The Federal Deposit Insurance Corporation (FDIC) is a United States government corporation created by the Glass-Steagall Act of 1933. It provides deposit insurance which guarantees the safety of checking and savings deposits in member banks, currently up to $100,000 per depositor per bank. The vast number of bank failures in the Great Depression spurred the United States Congress to create an institution to guarantee deposits held by commercial banks, inspired by the Commonwealth of Massachusetts and its Depositors Insurance Fund (DIF).

The FDIC insures accounts at different banks separately. For example, a person with accounts at two separate banks (not merely branches of the same bank) can keep $100,000 in each account and be insured for the total of $200,000. Also, accounts in different ownerships (such as beneficial ownership, trusts, and joint accounts) are considered separately for the $100,000 insurance limit. The Federal Deposit Insurance Reform Act of 2005 raised the amount of insurance for an Individual Retirement Account to $250,000. …”

“…Insurance requirements

To receive this benefit, member banks must follow certain liquidity and reserve requirements. Banks are classified in five groups according to their risk-based capital ratio:

  • Well capitalized: 10% or higher
  • Adequately capitalized: 8% or higher
  • Undercapitalized: less than 8%
  • Significantly undercapitalized: less than 6%
  • Critically undercapitalized: less than 2%

When a bank becomes undercapitalized the FDIC issues a warning to the bank. When the number drops below 6% the FDIC can change management and force the bank to take other corrective action. When the bank becomes critically undercapitalized the FDIC declares the bank insolvent and can take over management of the bank. …” 


Securities Investor Protection Corporation

“The Securities Investor Protection Corporation (SIPC) is a federally mandated non-profit corporation in the United States that protects securities investors from harm if a broker/dealer defaults. Investors are not insured for any potential loss while invested in the market.

SIPC was created by the 1970 Securities Investor Protection Act, 15 U.S.C. § 78aaa et seq, but it is not a government agency; rather, it is a membership corporation funded by its members.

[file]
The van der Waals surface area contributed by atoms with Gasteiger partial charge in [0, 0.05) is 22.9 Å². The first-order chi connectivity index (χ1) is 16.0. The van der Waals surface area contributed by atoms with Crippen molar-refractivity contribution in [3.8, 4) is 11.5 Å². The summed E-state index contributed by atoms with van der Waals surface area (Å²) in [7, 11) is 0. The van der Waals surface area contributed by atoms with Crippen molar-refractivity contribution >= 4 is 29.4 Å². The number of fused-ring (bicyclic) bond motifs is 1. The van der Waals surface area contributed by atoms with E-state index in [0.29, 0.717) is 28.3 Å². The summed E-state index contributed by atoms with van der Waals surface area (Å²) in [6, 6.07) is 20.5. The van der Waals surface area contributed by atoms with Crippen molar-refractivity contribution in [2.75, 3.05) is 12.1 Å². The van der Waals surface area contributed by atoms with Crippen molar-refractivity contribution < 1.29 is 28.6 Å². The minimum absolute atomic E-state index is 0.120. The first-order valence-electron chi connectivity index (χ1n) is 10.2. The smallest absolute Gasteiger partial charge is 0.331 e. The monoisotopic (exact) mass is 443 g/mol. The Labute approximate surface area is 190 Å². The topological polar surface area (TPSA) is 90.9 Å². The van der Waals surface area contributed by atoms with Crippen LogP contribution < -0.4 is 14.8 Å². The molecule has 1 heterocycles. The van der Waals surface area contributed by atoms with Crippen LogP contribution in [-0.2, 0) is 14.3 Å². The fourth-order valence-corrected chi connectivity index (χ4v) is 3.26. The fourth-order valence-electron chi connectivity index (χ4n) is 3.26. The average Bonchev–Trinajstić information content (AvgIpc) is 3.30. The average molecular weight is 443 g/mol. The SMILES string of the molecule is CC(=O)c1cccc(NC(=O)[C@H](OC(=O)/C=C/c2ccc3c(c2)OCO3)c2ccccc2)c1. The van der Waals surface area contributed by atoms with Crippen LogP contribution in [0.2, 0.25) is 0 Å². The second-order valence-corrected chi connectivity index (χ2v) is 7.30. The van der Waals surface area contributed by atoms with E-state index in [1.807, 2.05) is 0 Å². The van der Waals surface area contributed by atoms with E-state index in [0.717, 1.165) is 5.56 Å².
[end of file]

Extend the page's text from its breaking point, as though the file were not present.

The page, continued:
SIPC serves two primary roles in the event that a broker-dealer fails. First, SIPC acts to organize the distribution of customer cash and securities to investors. Second, to the extent a customer’s cash and/or securities are unavailable, SIPC provides insurance coverage up to $500,000 of the customer’s net equity balance including up to $100,000 in cash. …”


Clark SIPC Explained

Securities Investor Protection Corporation


Capital gains tax

“…A capital gains tax (abbreviated: CGT) is a tax charged on capital gains, the profit realized on the sale of a non-inventory asset that was purchased at a lower price. The most common capital gains are realized from the sale of stocks, bonds, precious metals and property. Not all countries implement a capital gains tax and most have different rates of taxation for individuals and corporations.

For equities, an example of a popular and liquid asset, each national or state legislation, have a large array of fiscal obligations that must be respected regarding capital gains. Taxes are charged by the state over the transactions, dividends and capital gains on the stock market. However, these fiscal obligations may vary from jurisdiction to jurisdiction because, among other reasons, it could be assumed that taxation is already incorporated into the stock price through the different taxes companies pay to the state, or that tax free stock market operations are useful to boost economic growth.


Capital gains tax in the United States

“In the United States, individuals and corporations pay income tax on the net total of all their capital gains just as they do on other sorts of income. Capital gains are generally taxed at a preferential rate in comparison to ordinary income. This is intended to provide incentives for investors to make capital investments and to fund entrepreneurial activity. The amount an investor is taxed depends on both his or her tax bracket, and the amount of time the investment was held before being sold. Short-term capital gains are taxed at the investor’s ordinary income tax rate, and are defined as investments held for a year or less before being sold. Long-term capital gains, which apply to assets held for more than one year, are taxed at a lower rate than short-term gains. In 2003, this rate was reduced to 15%, and to 5% for individuals in the lowest two income tax brackets. These reduced tax rates were passed with a sunset provision and are effective through 2011; if they are not extended before that time, they will expire and revert to the rates in effect before 2003, which were generally 20%.

The reduced 15% tax rate on eligible dividends and capital gains, previously scheduled to expire in 2008, was extended through 2010 as a result of the Tax Reconciliation Act signed into law by President George W. Bush on May 17, 2006. As a result: